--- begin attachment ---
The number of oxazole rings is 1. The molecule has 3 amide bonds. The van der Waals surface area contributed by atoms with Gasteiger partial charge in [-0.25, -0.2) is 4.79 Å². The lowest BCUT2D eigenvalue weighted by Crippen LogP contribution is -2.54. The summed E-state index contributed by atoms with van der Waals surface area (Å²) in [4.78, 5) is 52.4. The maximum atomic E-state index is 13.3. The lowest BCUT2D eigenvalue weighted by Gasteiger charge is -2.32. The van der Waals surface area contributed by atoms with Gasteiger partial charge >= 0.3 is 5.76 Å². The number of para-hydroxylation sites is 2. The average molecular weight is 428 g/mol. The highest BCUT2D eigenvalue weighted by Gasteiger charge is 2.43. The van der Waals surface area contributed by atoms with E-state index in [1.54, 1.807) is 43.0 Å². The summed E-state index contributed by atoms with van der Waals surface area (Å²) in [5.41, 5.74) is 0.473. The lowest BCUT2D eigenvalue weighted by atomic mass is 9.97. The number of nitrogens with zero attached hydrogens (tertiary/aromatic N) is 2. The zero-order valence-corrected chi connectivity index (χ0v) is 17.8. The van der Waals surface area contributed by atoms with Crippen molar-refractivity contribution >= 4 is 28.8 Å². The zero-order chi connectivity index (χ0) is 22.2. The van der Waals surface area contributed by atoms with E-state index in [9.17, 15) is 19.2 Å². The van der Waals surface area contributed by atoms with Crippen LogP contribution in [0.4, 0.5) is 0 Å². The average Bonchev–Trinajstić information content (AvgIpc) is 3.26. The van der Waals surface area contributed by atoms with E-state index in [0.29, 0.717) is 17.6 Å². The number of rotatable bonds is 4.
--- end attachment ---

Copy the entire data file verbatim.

The number of oxazole rings is 1. The molecule has 3 amide bonds. The van der Waals surface area contributed by atoms with Gasteiger partial charge in [-0.25, -0.2) is 4.79 Å². The lowest BCUT2D eigenvalue weighted by Crippen LogP contribution is -2.54. The summed E-state index contributed by atoms with van der Waals surface area (Å²) in [4.78, 5) is 52.4. The maximum atomic E-state index is 13.3. The lowest BCUT2D eigenvalue weighted by Gasteiger charge is -2.32. The van der Waals surface area contributed by atoms with Gasteiger partial charge >= 0.3 is 5.76 Å². The number of para-hydroxylation sites is 2. The average molecular weight is 428 g/mol. The highest BCUT2D eigenvalue weighted by Gasteiger charge is 2.43. The van der Waals surface area contributed by atoms with E-state index in [1.54, 1.807) is 43.0 Å². The summed E-state index contributed by atoms with van der Waals surface area (Å²) in [5.41, 5.74) is 0.473. The lowest BCUT2D eigenvalue weighted by atomic mass is 9.97. The number of nitrogens with zero attached hydrogens (tertiary/aromatic N) is 2. The zero-order valence-corrected chi connectivity index (χ0v) is 17.8. The van der Waals surface area contributed by atoms with Crippen molar-refractivity contribution >= 4 is 28.8 Å². The zero-order chi connectivity index (χ0) is 22.2. The van der Waals surface area contributed by atoms with E-state index in [9.17, 15) is 19.2 Å². The van der Waals surface area contributed by atoms with Crippen LogP contribution in [0.4, 0.5) is 0 Å². The average Bonchev–Trinajstić information content (AvgIpc) is 3.26. The van der Waals surface area contributed by atoms with E-state index in [0.29, 0.717) is 17.6 Å². The number of rotatable bonds is 4.